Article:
|Is an ‘end-of pipe’ solution to prevent pollution of the environment||The focus is on ‘Input Chemical Management’ (using the MRSL) so that input chemicals are screened for restricted substances|
|Prohibits discharge of wastewater (and thus the hazardous chemicals) to the surroundings/environment by a factory||Discharge of wastewater is not prohibited, but the hazardous chemicals in the discharged wastewater should be below the detection limits of testing laboratories|
|Its scope does not cover elimination of hazardous chemicals in the inventory of a facility, but only preventing release||Its scope covers elimination of chemicals which intentionally use the listed Priority Chemical Group substances listed in the ZDHC MRSL|
|Initiated and monitored by local Pollution Control Boards/ Governments||Initiated and encouraged by global Brands & Retailers across their supply chains|
|Contributes to conservation of water resources by recycling of treated wastewater||Does not include conservation of water resources in its scope|
|Is limited to Tier 2 suppliers i.e., dyehouses||Is applicable to all Tiers of the supply chain|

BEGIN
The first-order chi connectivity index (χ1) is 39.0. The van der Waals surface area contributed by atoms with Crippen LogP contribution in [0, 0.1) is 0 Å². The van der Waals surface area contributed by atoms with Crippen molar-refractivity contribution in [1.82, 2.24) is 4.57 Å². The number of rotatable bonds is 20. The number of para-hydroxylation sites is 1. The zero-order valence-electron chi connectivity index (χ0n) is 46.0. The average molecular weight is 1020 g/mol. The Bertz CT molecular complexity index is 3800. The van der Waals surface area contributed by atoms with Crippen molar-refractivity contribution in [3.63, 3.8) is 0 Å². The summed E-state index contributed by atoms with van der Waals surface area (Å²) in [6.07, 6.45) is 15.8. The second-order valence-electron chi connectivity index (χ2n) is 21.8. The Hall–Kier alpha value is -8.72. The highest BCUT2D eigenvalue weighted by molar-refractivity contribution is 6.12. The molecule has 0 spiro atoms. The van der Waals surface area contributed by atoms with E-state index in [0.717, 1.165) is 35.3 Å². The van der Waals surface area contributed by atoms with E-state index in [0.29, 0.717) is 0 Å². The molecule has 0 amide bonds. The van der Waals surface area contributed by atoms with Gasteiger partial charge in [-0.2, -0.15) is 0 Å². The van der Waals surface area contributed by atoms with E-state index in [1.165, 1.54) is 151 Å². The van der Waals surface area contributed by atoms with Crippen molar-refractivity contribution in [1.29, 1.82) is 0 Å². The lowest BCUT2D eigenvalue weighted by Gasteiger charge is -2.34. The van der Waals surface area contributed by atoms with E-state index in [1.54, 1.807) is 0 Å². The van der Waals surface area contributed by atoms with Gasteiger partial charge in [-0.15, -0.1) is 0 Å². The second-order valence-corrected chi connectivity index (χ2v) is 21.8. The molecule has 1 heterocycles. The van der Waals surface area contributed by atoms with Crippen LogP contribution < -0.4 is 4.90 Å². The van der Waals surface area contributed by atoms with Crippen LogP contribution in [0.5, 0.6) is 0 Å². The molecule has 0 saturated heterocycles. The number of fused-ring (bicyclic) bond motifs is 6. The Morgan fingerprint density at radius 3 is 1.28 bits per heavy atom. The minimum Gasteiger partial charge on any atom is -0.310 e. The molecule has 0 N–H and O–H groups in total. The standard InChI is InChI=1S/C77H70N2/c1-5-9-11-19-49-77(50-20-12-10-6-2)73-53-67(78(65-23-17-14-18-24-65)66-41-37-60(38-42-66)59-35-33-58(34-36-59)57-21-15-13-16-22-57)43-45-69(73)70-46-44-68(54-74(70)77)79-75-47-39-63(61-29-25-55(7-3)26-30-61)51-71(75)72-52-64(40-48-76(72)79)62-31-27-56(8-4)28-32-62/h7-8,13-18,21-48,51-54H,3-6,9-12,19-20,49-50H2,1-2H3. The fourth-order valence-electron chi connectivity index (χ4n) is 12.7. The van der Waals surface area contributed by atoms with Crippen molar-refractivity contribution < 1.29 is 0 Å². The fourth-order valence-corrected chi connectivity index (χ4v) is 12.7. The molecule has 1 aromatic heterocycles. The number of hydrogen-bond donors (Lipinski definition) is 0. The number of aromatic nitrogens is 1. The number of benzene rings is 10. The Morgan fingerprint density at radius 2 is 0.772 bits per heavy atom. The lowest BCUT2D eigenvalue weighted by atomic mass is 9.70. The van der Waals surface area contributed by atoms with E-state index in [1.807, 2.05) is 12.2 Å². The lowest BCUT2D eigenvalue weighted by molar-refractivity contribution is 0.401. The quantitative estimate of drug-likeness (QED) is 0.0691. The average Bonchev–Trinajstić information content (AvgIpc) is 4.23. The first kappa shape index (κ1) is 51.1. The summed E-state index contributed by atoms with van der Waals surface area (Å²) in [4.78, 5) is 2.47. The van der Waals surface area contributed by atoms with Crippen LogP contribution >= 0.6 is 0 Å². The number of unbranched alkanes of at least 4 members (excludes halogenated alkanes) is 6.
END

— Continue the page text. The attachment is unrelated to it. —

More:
Brands and Retailers have initiated the ZDHC Program to lead the textile and apparel industry towards the goal of zero discharge of hazardous chemicals across all pathways across their entire supply chain by the year 2020.
Although Zero Liquid Discharge or ZLD is an ‘end-of-pipe’ concept to mitigate the impact of wastewater pollution on the environment and human health, it can partially help to meet the objective of ZDHC by ensuring that hazardous chemicals are not discharged through the pathway of wastewater.
ZLD has its trade-offs in terms of increased economic burden (due to high investments in the ETP technology), higher energy requirements and the generation of enormous amount of sludge (which will increase the need for secured landfills, thus putting pressure on land resources). However, ZLD is an innovation that contributes to sustainable use of water resources and prevents soil salinity, groundwater contamination and pollution of river bodies.
With the recent Indian government’s draft circular of October 2015 making ZLD mandatory for textile units discharging wastewater of more than 25 KLD, the concept of ZLD will gain more acceptance, which may lead to improvements in the technology and lower the costs. ZLD, alongwith proper input chemical management systems, could help suppliers to achieve the goal of ZDHC!
(The views and opinions expressed in this article are that of the author alone and do not reflect the position of NimkarTek or any other agency)